The D.C. Circuit's purposivist reasoning spread to this court. See, e.g., S. Cal. Aerial Advertisers' Ass'n v. FAA, 881 F.2d 672, 676 (9th Cir. 1989) (“[W]e may review a petitioner's claims regarding final agency action other than formal rulemaking [under § 46110's predecessor statute] so long as an administrative record adequate to permit evaluation of those claims exists.”) (citing cases including City of Rochester v. Bond, 603 F.2d 927 (D.C. Cir. 1979)). Neither were other circuits immune. See, e.g., Sima Prods. Corp. v. McLucas, 612 F.2d 309, 313 (7th Cir. 1980) (citing Investment Co. and holding that “the purposes of special review statutes coherence and economy [sic] are best served if courts of appeals exercise their exclusive jurisdiction over final agency actions”) (citation omitted); Nw. Airlines, Inc. v. Goldschmidt, 645 F.2d 1309, 1313 (8th Cir. 1981) (citing Sima Prods. and Investment Co.). Indeed, the Investment Co. line of cases is the authoritative source of law on this issue.
I find that reasoning unpersuasive, especially considering Congress's directive that § 46110 only divests the district courts of jurisdiction over orders. Congress, not the courts, is best placed to decide how best to serve Congress's purposes. And the language it enacted should be the starting and ending place for determining how it chose to do so. An order, properly understood, should not include agency rules, policies, or procedures.
A line of cases starting with McNary v. Haitian Refugee Center, Inc., 498 U.S. 479, 111 S.Ct. 888, 112 L.Ed.2d 1005 (1991), offers a better approach. In McNary, the Court considered a special-review provision in the Immigration Reform and Control Act of 1986 that stripped federal courts of jurisdiction over “a determination respecting an application for adjustment of status” under the Reform Act's Special Agricultural Workers (SAW) amnesty program. Id. at 491, 111 S.Ct. 888 (citing 8 U.S.C. § 1160(e)(1)). The Court held that “ ‘a determination’ describes a single act rather than a group of decisions or a practice or procedure employed in making decisions,” so the judicial review bar precluded only “direct review of individual denials of SAW status.” Id. at 492, 111 S.Ct. 888. The Court then noted that “had Congress intended the limited review provisions of [the special-review statute] to encompass challenges to [the agency's] procedures and practices, it could easily have used broader statutory language.” Id. at 494, 111 S.Ct. 888. Just as well here. If Congress wanted “order” to mean “final agency action,” it could have said so in § 46110.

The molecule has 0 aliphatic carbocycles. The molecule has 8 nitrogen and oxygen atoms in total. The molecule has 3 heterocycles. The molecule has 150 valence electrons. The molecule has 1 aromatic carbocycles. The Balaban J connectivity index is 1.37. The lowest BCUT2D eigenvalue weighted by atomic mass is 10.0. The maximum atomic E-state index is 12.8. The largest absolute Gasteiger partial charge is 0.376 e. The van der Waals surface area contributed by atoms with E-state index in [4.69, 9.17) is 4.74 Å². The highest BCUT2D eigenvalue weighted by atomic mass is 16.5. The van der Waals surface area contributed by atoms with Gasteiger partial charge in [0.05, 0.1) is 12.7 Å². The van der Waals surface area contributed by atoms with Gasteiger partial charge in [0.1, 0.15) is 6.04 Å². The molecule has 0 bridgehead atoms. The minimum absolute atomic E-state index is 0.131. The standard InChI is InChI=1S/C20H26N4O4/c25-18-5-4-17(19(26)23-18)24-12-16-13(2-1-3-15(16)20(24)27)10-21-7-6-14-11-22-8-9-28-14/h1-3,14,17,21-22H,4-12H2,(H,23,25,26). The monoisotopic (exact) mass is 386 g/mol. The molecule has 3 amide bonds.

This does not mean that challenging an agency policy or procedure can be “an automatic shortcut” to district court jurisdiction where it would not otherwise exist. See City of Rialto v. W. Coast Loading Corp., 581 F.3d 865, 872 (9th Cir. 2009). Instead, the procedural challenge must be a general, collateral challenge to an agency's procedures: A prevailing plaintiff would not receive direct relief, but only the benefit of having their case “reconsidered in light of the newly prescribed [ ] procedures.” McNary, 498 U.S. at 495, 111 S.Ct. 888. And a plaintiff's “claims still must satisfy the jurisdictional and justiciability requirements that apply in the absence of a specific congressional directive.” Reno v. Catholic Soc. Servs., Inc., 509 U.S. 43, 56, 113 S.Ct. 2485, 125 L.Ed.2d 38 (1993).